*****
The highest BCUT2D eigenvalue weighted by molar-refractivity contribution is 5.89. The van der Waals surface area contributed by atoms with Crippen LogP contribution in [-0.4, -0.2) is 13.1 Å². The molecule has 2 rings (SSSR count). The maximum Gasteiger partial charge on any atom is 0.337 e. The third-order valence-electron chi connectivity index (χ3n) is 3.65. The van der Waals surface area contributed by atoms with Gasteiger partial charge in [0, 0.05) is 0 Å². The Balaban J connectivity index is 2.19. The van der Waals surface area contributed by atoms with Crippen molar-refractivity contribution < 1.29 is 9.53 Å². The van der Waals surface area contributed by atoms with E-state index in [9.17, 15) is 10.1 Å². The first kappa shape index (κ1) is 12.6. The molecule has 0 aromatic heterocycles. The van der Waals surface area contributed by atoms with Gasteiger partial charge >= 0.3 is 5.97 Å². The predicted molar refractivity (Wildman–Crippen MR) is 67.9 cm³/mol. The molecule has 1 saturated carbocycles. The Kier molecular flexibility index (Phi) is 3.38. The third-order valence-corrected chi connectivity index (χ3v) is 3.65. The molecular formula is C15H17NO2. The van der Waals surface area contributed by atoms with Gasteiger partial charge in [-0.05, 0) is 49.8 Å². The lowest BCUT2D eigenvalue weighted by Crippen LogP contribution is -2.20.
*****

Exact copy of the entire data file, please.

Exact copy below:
The highest BCUT2D eigenvalue weighted by molar-refractivity contribution is 5.89. The van der Waals surface area contributed by atoms with Crippen LogP contribution in [-0.4, -0.2) is 13.1 Å². The molecule has 2 rings (SSSR count). The maximum Gasteiger partial charge on any atom is 0.337 e. The third-order valence-electron chi connectivity index (χ3n) is 3.65. The van der Waals surface area contributed by atoms with Gasteiger partial charge in [0, 0.05) is 0 Å². The Balaban J connectivity index is 2.19. The van der Waals surface area contributed by atoms with Crippen molar-refractivity contribution < 1.29 is 9.53 Å². The van der Waals surface area contributed by atoms with E-state index in [9.17, 15) is 10.1 Å². The first kappa shape index (κ1) is 12.6. The molecule has 0 aromatic heterocycles. The van der Waals surface area contributed by atoms with Gasteiger partial charge >= 0.3 is 5.97 Å². The predicted molar refractivity (Wildman–Crippen MR) is 67.9 cm³/mol. The molecule has 1 saturated carbocycles. The Kier molecular flexibility index (Phi) is 3.38. The third-order valence-corrected chi connectivity index (χ3v) is 3.65. The molecular formula is C15H17NO2. The van der Waals surface area contributed by atoms with Gasteiger partial charge in [-0.05, 0) is 49.8 Å². The lowest BCUT2D eigenvalue weighted by Crippen LogP contribution is -2.20.